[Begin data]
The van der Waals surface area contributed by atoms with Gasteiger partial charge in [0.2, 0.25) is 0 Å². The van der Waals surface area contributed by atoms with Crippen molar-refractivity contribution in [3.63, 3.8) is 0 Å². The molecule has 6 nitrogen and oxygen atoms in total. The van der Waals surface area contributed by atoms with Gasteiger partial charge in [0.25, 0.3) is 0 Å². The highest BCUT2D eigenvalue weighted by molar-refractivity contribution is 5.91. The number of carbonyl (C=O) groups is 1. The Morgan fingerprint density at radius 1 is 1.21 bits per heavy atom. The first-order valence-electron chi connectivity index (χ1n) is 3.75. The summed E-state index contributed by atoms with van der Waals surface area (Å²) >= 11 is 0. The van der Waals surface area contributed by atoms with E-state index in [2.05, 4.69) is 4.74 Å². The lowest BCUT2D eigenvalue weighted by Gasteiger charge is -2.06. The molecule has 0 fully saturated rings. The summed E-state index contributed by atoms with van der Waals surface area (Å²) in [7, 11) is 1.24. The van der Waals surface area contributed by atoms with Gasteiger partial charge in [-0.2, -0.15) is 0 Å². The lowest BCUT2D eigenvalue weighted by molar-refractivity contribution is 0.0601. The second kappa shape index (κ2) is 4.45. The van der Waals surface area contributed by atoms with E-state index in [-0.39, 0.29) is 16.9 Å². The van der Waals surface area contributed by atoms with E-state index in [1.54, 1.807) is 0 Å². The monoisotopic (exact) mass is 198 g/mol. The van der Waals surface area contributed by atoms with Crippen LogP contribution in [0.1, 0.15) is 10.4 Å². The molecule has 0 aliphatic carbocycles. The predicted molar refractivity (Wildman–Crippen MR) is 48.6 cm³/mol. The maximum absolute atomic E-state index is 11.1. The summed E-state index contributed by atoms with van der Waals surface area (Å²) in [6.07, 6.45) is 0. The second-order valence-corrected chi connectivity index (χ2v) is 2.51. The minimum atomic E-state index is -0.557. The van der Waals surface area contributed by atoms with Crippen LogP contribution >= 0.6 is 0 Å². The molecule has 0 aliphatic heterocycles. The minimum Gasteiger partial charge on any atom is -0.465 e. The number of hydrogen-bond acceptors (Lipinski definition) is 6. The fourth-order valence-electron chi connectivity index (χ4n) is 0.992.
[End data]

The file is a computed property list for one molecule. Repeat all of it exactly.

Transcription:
The van der Waals surface area contributed by atoms with Gasteiger partial charge in [0.2, 0.25) is 0 Å². The van der Waals surface area contributed by atoms with Crippen molar-refractivity contribution in [3.63, 3.8) is 0 Å². The molecule has 6 nitrogen and oxygen atoms in total. The van der Waals surface area contributed by atoms with Gasteiger partial charge in [0.25, 0.3) is 0 Å². The highest BCUT2D eigenvalue weighted by molar-refractivity contribution is 5.91. The number of carbonyl (C=O) groups is 1. The Morgan fingerprint density at radius 1 is 1.21 bits per heavy atom. The first-order valence-electron chi connectivity index (χ1n) is 3.75. The summed E-state index contributed by atoms with van der Waals surface area (Å²) >= 11 is 0. The van der Waals surface area contributed by atoms with E-state index in [2.05, 4.69) is 4.74 Å². The lowest BCUT2D eigenvalue weighted by Gasteiger charge is -2.06. The molecule has 0 fully saturated rings. The summed E-state index contributed by atoms with van der Waals surface area (Å²) in [7, 11) is 1.24. The van der Waals surface area contributed by atoms with Gasteiger partial charge in [-0.2, -0.15) is 0 Å². The lowest BCUT2D eigenvalue weighted by molar-refractivity contribution is 0.0601. The second kappa shape index (κ2) is 4.45. The van der Waals surface area contributed by atoms with E-state index in [-0.39, 0.29) is 16.9 Å². The van der Waals surface area contributed by atoms with E-state index in [1.54, 1.807) is 0 Å². The monoisotopic (exact) mass is 198 g/mol. The van der Waals surface area contributed by atoms with Crippen LogP contribution in [0.1, 0.15) is 10.4 Å². The molecule has 0 aliphatic carbocycles. The predicted molar refractivity (Wildman–Crippen MR) is 48.6 cm³/mol. The maximum absolute atomic E-state index is 11.1. The summed E-state index contributed by atoms with van der Waals surface area (Å²) in [6.07, 6.45) is 0. The second-order valence-corrected chi connectivity index (χ2v) is 2.51. The minimum atomic E-state index is -0.557. The van der Waals surface area contributed by atoms with Crippen LogP contribution >= 0.6 is 0 Å². The molecule has 0 aliphatic heterocycles. The minimum Gasteiger partial charge on any atom is -0.465 e. The number of hydrogen-bond acceptors (Lipinski definition) is 6. The fourth-order valence-electron chi connectivity index (χ4n) is 0.992.